Sem história: Victor Gerhard, 1964-1984

Victor Gerhard

Sem história: Victor Gerhard, 1964-1984

Victor Gerhard

  • Period
  • 07.04 — 12.05.2018

  • Opening
  • 07.04 — 2 pm

  • Curated by
  • Patricia Wagner
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Sem história: Victor Gerhard, 1964-1984 features the research done into the output of the artist born in Santa Cruz do Sul in 1936. After moving in 1959 to Rio de Janeiro, where he still lives, Gerhard began his studies at the MAM’s open art school with Ivan Serpa and Domenico Lazzarini, had his work featured in numerous solo and group shows in Brazil and elsewhere, and in four São Paulo Art Biennials. For the first time in Rio in over 30 years, Galeria Jaqueline Martins is proud to once again feature this wide-ranging experimental repertoire spanning painting, engraving, collage, photography, video and Gerhard’s pioneering use of neon in Brazil. 


The exhibit’s unifying thread is the idea that “whenever faced with image, we are faced with time”. We designed this career overview under the assumption that it contains both the artist’s vast multimedia output and the signs of an inscrutable silence that began in the 80s and still lasts. Employing a subjective equation, we could say that the traces of that forgetfulness, coupled with the ever-positive remainders of what we call “passing time,” result in the possibility of a gaze which updates itself as it enters the realm of Gerhard’s imagery. 


This is a continuous action, a movement of expansion of the understanding that we now have of what has become cemented as our most radical, pungent 60s and 70s avant-garde, to allow new sparks to emerge and dilate the art scene we recognize ourselves as affiliated with. An apprehension of the past that is intended to break, with a very unique gesture, from capitalist civilization, and one that is even more particular to our condition as underdeveloped metropolis, leaving us at the mercy of a systemic entrapment where culture gets devoured as exception and spat out as rule. Thus, the more radical, offbeat figurations that once conquered space through their sheer force, now inhabit the imaginary that has become established as a dominant medium, merged into the pacified landscape of history. 


Against the primacy of a definitive image, we weave out new matrixes of the visual field in revisiting Victor Gerhard’s output. Borrowing its title, Sem história (Historyless), from one of the artist’s collages, this set of works featured at Galeria Jaqueline Martins looks to emphasize not only the objective condition that limited Gerhard’s production in its utter stillness, but also his reluctance in subscribing to a specific framework of significations, often adopting an aesthetic that ran parallel to contemporary discourses.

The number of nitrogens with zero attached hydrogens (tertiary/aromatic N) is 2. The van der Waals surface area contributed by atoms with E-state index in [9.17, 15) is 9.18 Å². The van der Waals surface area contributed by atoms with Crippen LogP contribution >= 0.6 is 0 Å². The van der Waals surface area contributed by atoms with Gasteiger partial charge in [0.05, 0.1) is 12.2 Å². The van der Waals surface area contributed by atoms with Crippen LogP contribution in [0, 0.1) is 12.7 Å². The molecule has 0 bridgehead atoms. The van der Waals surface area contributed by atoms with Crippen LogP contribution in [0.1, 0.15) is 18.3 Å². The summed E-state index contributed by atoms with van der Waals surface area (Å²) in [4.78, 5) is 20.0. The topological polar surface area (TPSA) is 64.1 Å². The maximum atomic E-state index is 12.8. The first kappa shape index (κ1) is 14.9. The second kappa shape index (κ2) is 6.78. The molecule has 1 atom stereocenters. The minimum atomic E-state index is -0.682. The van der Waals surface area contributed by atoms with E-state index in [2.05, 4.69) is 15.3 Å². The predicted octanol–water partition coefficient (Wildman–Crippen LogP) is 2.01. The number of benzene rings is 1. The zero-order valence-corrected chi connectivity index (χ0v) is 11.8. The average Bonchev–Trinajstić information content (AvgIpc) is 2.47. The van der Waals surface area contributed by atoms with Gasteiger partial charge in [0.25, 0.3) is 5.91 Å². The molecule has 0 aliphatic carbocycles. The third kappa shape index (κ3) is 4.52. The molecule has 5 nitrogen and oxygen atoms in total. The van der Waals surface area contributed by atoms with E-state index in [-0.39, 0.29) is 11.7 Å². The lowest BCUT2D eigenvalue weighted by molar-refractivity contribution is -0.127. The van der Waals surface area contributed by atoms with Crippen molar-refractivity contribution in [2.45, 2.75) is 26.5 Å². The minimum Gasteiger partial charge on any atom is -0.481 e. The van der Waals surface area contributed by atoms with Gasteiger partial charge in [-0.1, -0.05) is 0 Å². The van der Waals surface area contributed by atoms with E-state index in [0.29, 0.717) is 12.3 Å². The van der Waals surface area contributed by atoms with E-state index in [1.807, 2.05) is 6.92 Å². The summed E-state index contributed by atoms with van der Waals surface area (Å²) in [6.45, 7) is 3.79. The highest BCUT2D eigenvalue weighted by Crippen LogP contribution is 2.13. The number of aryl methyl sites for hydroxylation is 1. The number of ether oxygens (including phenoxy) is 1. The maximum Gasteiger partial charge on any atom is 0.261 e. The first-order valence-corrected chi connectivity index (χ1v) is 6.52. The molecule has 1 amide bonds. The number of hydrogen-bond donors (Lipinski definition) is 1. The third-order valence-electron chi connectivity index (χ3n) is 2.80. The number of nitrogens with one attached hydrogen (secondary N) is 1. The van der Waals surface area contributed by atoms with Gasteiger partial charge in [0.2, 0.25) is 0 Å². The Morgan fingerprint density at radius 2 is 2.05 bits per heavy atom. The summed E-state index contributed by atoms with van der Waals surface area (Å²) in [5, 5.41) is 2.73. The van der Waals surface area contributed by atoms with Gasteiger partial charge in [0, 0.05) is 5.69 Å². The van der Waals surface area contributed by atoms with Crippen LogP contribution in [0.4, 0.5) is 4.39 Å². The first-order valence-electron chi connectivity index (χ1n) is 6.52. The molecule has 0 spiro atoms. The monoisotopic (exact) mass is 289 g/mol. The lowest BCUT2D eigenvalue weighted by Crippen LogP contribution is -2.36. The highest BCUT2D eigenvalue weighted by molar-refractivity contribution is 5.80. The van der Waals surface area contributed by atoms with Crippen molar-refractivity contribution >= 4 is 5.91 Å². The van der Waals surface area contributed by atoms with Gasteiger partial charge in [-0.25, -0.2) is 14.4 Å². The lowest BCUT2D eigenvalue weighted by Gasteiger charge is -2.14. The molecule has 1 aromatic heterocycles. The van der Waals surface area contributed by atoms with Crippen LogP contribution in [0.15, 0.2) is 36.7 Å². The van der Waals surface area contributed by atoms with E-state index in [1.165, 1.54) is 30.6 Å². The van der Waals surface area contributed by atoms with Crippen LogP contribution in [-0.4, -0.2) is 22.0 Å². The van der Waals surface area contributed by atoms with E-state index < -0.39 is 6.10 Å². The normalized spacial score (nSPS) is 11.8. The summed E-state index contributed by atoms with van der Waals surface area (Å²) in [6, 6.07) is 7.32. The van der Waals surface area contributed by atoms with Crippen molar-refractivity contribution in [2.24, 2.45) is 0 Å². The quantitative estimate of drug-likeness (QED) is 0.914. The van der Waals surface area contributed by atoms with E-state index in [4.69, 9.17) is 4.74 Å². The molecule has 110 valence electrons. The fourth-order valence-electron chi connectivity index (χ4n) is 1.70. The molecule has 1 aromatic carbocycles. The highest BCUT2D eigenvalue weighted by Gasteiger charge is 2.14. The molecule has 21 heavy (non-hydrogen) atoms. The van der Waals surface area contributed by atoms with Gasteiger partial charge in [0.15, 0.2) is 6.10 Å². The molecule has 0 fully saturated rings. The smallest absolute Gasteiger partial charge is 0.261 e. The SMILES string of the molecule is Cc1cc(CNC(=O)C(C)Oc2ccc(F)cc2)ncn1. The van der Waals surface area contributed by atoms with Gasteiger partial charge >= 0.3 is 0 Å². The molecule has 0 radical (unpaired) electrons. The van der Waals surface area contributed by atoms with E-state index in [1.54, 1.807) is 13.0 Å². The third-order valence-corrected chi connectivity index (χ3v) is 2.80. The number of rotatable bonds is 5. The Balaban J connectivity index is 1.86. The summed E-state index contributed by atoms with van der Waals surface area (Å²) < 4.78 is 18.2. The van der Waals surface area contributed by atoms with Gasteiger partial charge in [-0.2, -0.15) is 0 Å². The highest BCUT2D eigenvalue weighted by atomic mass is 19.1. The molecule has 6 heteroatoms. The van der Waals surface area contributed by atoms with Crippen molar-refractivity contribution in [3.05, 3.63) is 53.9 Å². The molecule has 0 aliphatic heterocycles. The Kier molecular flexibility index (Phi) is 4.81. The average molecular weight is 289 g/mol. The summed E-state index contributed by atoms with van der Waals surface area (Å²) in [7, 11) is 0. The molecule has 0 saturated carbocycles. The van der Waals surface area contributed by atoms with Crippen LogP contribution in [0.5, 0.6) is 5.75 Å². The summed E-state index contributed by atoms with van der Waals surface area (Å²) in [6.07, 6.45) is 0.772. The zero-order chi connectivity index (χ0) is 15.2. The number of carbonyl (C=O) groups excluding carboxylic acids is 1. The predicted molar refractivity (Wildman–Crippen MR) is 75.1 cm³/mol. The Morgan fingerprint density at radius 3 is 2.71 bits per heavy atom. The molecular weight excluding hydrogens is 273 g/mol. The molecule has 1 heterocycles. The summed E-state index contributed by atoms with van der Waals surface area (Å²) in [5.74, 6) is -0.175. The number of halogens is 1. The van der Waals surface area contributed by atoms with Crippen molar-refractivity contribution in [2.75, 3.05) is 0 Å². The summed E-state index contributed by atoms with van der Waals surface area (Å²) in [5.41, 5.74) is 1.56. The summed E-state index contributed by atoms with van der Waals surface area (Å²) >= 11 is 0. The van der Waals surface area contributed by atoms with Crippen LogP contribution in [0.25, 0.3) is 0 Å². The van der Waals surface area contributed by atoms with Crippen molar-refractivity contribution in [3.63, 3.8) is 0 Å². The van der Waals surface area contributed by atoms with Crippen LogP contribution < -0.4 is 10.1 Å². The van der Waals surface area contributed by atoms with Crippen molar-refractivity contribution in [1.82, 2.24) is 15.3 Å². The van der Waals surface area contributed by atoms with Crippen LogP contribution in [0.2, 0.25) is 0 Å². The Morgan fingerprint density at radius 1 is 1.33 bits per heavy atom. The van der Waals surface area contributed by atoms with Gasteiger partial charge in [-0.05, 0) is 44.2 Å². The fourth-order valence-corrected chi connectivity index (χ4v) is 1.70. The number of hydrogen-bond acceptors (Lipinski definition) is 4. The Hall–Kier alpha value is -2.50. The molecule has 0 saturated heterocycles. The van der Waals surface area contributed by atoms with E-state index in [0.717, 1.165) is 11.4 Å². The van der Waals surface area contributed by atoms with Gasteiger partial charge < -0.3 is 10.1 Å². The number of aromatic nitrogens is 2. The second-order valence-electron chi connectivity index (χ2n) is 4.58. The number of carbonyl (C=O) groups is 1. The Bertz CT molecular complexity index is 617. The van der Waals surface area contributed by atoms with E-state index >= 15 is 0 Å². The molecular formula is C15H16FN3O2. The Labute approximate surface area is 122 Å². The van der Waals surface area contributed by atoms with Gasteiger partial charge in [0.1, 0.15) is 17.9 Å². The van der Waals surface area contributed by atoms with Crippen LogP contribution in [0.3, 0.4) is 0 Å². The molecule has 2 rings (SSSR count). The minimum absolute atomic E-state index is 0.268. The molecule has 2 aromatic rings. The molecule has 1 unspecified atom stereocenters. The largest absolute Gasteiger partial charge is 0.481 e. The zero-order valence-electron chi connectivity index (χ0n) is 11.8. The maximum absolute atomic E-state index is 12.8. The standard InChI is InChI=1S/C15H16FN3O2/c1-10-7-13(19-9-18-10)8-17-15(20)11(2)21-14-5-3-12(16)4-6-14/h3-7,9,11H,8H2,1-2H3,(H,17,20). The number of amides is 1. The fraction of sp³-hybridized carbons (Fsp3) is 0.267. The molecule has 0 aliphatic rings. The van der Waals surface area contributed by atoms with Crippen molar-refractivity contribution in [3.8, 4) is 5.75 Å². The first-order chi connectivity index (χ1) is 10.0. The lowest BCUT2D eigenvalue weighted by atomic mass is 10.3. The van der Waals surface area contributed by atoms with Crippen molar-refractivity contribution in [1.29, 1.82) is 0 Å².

The discursive and symbolic periphery of the artist’s work afforded him an independent stance regarding art’s programmatic definitions, at once committed to the spirit of the times and fueled by an authentic desire to make his own aesthetical discoveries. As a keen observer of the raw reality of the streets, from his earliest works he tapped into the urban materiality of newspaper stories, announcing an interest in the constituent perversity of the modern metropolis. This theme takes on a pop-like configuration in house interiors recreated from home décor magazine cutouts. These images indicate, through a formal exercise, the degree of artificialism that the house assumes in its bourgeoise layout. As Frederico Moraes pointed out in a 1975 text on occasion of the artist’s Ocupação series, “Gerhard simply concretizes the half-concealed virtualities that underlie the photograph. The color works at once as commentary and interference”


In the early 70s, Victor Gerhard ushered in neon artwork in Brazil. Influenced by the works of Chrissa, Piotr Kowalski and Martial Raysse, Gerhard’s neon output translates the paradigm of a new industrial reality, coming into being just as a fledgling art market was taking shape in the Rio-São Paulo axis. His objects represented a shift in his interest towards novel experimentation with sensuous shapes. As a development of this new outpouring of expression, he initiates one of his last major series, with photographic images featuring neon and a subdued, allegorical obscenity. The connections between eroticized shapes and his use of industrial materials hint at noxious relationships in the heart of industrial civilization – ones which, looking back, are ever-present in his brief, intense career. 

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